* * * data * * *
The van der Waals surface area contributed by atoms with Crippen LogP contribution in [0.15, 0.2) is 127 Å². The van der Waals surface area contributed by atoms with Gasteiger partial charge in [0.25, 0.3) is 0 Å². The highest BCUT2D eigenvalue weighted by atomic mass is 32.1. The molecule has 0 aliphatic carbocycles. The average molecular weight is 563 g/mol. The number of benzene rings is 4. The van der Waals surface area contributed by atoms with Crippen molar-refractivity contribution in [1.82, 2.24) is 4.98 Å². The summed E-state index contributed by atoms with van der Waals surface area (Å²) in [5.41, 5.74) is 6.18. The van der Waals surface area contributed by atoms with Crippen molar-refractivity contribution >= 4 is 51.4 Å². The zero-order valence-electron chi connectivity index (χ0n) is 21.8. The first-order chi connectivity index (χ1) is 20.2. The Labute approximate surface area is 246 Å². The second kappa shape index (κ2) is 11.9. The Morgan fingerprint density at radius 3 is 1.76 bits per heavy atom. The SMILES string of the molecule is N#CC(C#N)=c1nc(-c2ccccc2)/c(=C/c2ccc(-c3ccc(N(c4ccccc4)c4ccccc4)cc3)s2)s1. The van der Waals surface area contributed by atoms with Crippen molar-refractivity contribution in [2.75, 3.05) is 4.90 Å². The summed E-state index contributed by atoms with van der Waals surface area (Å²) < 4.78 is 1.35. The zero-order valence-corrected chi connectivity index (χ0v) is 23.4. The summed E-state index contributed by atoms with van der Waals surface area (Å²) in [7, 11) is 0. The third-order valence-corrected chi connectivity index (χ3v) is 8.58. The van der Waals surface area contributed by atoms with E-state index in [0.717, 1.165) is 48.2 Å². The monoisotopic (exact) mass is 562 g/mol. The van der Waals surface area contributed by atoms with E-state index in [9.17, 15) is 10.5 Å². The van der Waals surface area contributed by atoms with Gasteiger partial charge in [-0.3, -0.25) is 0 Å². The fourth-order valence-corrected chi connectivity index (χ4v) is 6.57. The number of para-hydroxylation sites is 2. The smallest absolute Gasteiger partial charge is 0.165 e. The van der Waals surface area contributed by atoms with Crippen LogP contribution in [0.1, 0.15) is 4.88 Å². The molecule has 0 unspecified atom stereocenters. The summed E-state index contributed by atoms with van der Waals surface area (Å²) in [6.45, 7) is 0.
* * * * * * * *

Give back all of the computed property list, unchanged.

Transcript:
The van der Waals surface area contributed by atoms with Crippen LogP contribution in [0.15, 0.2) is 127 Å². The van der Waals surface area contributed by atoms with Gasteiger partial charge in [0.25, 0.3) is 0 Å². The highest BCUT2D eigenvalue weighted by atomic mass is 32.1. The molecule has 0 aliphatic carbocycles. The average molecular weight is 563 g/mol. The number of benzene rings is 4. The van der Waals surface area contributed by atoms with Crippen molar-refractivity contribution in [1.82, 2.24) is 4.98 Å². The summed E-state index contributed by atoms with van der Waals surface area (Å²) in [5.41, 5.74) is 6.18. The van der Waals surface area contributed by atoms with Crippen molar-refractivity contribution >= 4 is 51.4 Å². The zero-order valence-electron chi connectivity index (χ0n) is 21.8. The first-order chi connectivity index (χ1) is 20.2. The Labute approximate surface area is 246 Å². The second kappa shape index (κ2) is 11.9. The Morgan fingerprint density at radius 3 is 1.76 bits per heavy atom. The SMILES string of the molecule is N#CC(C#N)=c1nc(-c2ccccc2)/c(=C/c2ccc(-c3ccc(N(c4ccccc4)c4ccccc4)cc3)s2)s1. The van der Waals surface area contributed by atoms with Crippen molar-refractivity contribution in [2.75, 3.05) is 4.90 Å². The summed E-state index contributed by atoms with van der Waals surface area (Å²) < 4.78 is 1.35. The zero-order valence-corrected chi connectivity index (χ0v) is 23.4. The summed E-state index contributed by atoms with van der Waals surface area (Å²) in [7, 11) is 0. The third-order valence-corrected chi connectivity index (χ3v) is 8.58. The van der Waals surface area contributed by atoms with E-state index in [0.717, 1.165) is 48.2 Å². The monoisotopic (exact) mass is 562 g/mol. The van der Waals surface area contributed by atoms with E-state index in [9.17, 15) is 10.5 Å². The van der Waals surface area contributed by atoms with Gasteiger partial charge in [-0.3, -0.25) is 0 Å². The fourth-order valence-corrected chi connectivity index (χ4v) is 6.57. The number of para-hydroxylation sites is 2. The smallest absolute Gasteiger partial charge is 0.165 e. The van der Waals surface area contributed by atoms with Crippen LogP contribution in [0.1, 0.15) is 4.88 Å². The molecule has 0 unspecified atom stereocenters. The summed E-state index contributed by atoms with van der Waals surface area (Å²) in [6.45, 7) is 0.